Fasciola hepatica is also known as a common liver fluke or sheep liver fluke. It causes hepatic fibrosis in ruminants and humans known as Fascioliasis.
History and distribution of Fasciola hepatica
- Fasciola hepatica was the first fluke or trematode that was discovered more than 600 years ago in 1379 by Jehan de Brie.
- It was named by Linnaeus in 1758.
- It is the largest and most common liver fluke found in man, however, its primary host is the sheep, and to a less extent, cattle.
- It causes the economically important disease, “liver rot‘; in sheep.
- It is found in more than 70 countries, all continents except Antarctica emerging as a significant human parasitic disease.
- Its prevalence is highest in areas where extensive sheep and cattle raising occurs and where people consume raw aquatic vegetables contaminated with immature parasite larvae.
- It has been estimated that up to 17 million people are infected and that another 180 million are at risk.
Habitat of Fasciola hepatica
It is endoparasite and lives in the liver and bile duct of the definitive host.
Morphology of Fasciola hepatica
Adult worm of Fasciola hepatica
- It is large enough to be visible to the naked eye measuring (3cm length by 1.2cm breadth), flat leaf-shaped flukes, gray or brown in color.
- It has a conical projection anteriorly containing an oral sucker and a ventral sucker at the base of the cone which allows it to attach to the lining of the biliary ducts.
- Its intestine is bifurcated and incomplete and bears lateral branches.
- The adult worm lives in the biliary tract of the definitive host for many years-about 5 years in sheep and 10 years in humans.
- Like all other trematodes, it is hermaphrodite with both male and female reproductive organs.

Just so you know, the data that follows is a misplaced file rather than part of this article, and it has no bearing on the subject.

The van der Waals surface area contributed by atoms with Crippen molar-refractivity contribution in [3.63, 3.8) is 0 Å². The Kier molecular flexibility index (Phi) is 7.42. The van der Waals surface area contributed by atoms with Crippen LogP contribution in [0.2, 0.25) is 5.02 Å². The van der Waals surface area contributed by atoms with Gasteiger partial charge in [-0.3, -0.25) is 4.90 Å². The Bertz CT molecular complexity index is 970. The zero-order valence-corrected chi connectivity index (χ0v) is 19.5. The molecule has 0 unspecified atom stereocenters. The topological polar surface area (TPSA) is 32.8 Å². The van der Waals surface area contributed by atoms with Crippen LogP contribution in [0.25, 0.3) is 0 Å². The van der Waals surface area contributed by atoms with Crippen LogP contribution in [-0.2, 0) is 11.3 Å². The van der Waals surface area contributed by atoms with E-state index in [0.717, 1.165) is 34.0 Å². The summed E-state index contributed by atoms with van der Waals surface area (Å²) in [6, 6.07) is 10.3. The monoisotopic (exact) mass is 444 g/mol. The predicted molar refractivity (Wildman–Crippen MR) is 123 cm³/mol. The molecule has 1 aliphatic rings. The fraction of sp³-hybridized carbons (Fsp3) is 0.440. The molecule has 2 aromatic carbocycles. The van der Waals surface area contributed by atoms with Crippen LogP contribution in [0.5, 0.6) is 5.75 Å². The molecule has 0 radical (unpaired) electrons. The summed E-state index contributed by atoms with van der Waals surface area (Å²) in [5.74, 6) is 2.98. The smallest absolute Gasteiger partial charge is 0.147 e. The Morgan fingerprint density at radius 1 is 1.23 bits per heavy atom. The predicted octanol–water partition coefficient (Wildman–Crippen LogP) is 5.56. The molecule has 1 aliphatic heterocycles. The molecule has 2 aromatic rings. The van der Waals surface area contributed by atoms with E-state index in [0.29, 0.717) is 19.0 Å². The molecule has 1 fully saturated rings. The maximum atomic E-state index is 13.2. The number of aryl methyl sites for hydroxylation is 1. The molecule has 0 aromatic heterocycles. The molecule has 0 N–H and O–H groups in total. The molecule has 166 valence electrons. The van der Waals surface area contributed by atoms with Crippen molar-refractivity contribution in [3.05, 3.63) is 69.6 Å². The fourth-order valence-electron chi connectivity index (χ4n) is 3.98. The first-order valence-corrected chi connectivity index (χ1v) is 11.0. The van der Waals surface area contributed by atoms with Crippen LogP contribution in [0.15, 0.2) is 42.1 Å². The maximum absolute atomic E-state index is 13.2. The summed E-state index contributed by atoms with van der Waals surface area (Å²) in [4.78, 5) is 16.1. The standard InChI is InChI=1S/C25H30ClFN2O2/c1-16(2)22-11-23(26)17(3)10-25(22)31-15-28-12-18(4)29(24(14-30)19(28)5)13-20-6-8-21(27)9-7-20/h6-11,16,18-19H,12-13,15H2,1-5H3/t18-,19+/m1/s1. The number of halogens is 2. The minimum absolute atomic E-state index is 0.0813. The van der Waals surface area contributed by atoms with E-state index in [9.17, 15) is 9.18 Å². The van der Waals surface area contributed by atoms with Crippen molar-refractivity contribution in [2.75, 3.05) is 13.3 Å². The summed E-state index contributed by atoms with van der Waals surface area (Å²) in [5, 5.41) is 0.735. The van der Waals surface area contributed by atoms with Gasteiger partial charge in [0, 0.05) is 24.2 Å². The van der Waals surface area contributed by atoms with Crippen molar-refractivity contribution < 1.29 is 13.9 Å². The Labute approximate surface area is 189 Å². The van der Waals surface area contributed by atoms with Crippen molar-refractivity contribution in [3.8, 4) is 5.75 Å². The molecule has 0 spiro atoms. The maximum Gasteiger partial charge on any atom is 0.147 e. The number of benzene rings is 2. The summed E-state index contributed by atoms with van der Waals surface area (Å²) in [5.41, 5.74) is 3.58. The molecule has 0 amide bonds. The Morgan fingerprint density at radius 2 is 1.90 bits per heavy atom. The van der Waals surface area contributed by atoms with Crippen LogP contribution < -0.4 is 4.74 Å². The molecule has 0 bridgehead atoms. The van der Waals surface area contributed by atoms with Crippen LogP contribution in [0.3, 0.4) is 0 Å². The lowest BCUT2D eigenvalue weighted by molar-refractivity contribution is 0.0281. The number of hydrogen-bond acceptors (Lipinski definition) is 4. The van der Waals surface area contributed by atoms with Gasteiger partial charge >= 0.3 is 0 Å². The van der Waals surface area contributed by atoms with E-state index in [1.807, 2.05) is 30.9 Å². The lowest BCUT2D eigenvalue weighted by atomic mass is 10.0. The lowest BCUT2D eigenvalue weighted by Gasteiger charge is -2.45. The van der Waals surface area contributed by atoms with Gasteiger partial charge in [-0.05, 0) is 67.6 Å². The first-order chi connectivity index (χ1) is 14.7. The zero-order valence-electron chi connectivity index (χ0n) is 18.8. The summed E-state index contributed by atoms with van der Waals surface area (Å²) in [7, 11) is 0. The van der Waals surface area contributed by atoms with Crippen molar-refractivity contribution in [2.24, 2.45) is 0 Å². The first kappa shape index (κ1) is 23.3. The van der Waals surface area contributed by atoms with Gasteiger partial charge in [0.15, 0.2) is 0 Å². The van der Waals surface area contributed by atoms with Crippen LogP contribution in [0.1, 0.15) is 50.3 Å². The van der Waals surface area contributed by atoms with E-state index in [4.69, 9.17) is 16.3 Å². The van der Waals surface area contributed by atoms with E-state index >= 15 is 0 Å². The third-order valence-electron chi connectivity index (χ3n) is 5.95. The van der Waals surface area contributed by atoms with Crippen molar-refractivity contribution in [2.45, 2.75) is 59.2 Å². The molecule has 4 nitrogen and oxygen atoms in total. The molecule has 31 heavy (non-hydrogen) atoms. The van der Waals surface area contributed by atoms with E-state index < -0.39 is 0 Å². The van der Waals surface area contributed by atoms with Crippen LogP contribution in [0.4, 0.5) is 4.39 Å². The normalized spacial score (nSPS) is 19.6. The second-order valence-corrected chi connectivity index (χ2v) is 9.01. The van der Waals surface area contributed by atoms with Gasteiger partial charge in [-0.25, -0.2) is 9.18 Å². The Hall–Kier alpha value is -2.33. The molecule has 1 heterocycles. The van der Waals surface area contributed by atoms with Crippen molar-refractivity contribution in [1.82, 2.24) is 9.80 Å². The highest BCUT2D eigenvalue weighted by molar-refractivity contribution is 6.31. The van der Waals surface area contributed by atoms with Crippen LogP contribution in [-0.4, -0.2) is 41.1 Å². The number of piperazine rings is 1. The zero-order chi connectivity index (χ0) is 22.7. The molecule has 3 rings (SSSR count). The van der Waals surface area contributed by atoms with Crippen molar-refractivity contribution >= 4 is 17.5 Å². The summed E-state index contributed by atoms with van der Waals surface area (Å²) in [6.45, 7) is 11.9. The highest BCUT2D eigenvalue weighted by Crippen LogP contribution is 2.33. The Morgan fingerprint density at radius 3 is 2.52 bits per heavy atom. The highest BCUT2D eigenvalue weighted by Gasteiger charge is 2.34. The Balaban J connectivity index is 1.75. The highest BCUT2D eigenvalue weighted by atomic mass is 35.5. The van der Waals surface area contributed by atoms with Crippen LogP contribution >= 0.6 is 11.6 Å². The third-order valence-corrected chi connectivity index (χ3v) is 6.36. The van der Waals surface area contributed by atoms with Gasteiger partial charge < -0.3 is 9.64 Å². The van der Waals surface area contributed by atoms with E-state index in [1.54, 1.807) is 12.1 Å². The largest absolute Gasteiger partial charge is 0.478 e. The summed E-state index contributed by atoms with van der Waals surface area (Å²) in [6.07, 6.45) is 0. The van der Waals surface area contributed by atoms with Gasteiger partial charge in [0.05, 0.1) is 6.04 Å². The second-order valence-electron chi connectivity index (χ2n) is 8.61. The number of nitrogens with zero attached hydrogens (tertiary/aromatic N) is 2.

Image Source: CDC.
Eggs of Fasciola hepatica
- The eggs are yellow-brown, large, ovoid, operculated, bile-stained, and measure 140 μm by 80 μm.
- The eggshell is smooth and fined with a double line.
- Eggs contain an immature larva, the miracidium.
- F. hepatica and Fasciolopsis buski eggs cannot be differentiated.
- It unembryonated when freshly passed.
Image Source: CDC.
Larva of Fasciola hepatica
- Metacercaria larva is the infective form for man and other definitive hosts.
- Other larval forms are miracidia, rediae, and sporocysts.
Life cycle of Fasciola hepatica
- The life cycle of F. hepatica is complex and completed in two hosts.
- The primary host is sheep, goat, cattle, and man and while the intermediate host is a snail (Lymnaea, Planorbis, etc.,)
- This type of life cycle, involving two different kinds of hosts, is called digenetic.
Mode of transmission
- The sheep and other definitive hosts including man get the infection by eating water plants and watercress
Image Source: CDC.
Development in Man or Sheep
- In the duodenum, the metacercariae excyst and the larvae emerge.
- The larvae travel through the lumen of the bowel, penetrate into the peritoneum, and invade the liver capsule. At this point, the larvae mature into adult worms in about 9 weeks of infection. and then they gradually migrate into the bile duct and bile passages.
- After several weeks in the bile duct, they become sexually mature adults and start layings unembryonated eggs which come back to the intestine and are excreted in the feces.
Development in Water
- Eggs become embryonated in freshwater over ~2 weeks to release miracidium at 22–26°C.
Development in snails
- The miracidium infects the suitable snail in particular those of the family Lymnaeidae, which are the intermediate host.
- Inside the snail, the miracidium multiplies and transforms into sporocysts, which further develop into two generations of rediae. Finally, the rediae give rise to cercariae.
Development in aquatic plants
- The cercariae escape from the snails in water and infect the water plants where they encyst to form metacercariae.
- The vegetation or water contaminated with metacercariae larvae when ingested by the definitive host causes infection and the cycle is repeated.
Clinical presentation of Fascioliasis (Fasciola hepatica)